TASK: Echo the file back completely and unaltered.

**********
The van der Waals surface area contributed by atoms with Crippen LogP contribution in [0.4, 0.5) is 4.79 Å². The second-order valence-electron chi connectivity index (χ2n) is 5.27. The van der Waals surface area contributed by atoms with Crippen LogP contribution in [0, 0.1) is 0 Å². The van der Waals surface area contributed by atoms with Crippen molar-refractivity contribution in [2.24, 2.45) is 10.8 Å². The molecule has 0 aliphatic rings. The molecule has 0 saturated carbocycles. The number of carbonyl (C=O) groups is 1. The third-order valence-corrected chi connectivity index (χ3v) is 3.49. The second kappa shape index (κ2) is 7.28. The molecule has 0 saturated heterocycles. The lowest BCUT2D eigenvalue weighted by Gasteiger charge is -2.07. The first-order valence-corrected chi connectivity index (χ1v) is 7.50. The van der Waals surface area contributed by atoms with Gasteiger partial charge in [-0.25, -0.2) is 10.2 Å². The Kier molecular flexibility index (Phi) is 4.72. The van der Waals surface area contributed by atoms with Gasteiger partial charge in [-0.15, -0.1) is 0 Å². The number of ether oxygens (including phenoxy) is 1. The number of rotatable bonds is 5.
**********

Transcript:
The van der Waals surface area contributed by atoms with Crippen LogP contribution in [0.4, 0.5) is 4.79 Å². The second-order valence-electron chi connectivity index (χ2n) is 5.27. The van der Waals surface area contributed by atoms with Crippen LogP contribution in [0, 0.1) is 0 Å². The van der Waals surface area contributed by atoms with Crippen molar-refractivity contribution in [2.24, 2.45) is 10.8 Å². The molecule has 0 aliphatic rings. The molecule has 0 saturated carbocycles. The number of carbonyl (C=O) groups is 1. The third-order valence-corrected chi connectivity index (χ3v) is 3.49. The second kappa shape index (κ2) is 7.28. The molecule has 0 saturated heterocycles. The lowest BCUT2D eigenvalue weighted by Gasteiger charge is -2.07. The first-order valence-corrected chi connectivity index (χ1v) is 7.50. The van der Waals surface area contributed by atoms with Gasteiger partial charge in [-0.25, -0.2) is 10.2 Å². The Kier molecular flexibility index (Phi) is 4.72. The van der Waals surface area contributed by atoms with Gasteiger partial charge in [-0.15, -0.1) is 0 Å². The number of ether oxygens (including phenoxy) is 1. The number of rotatable bonds is 5.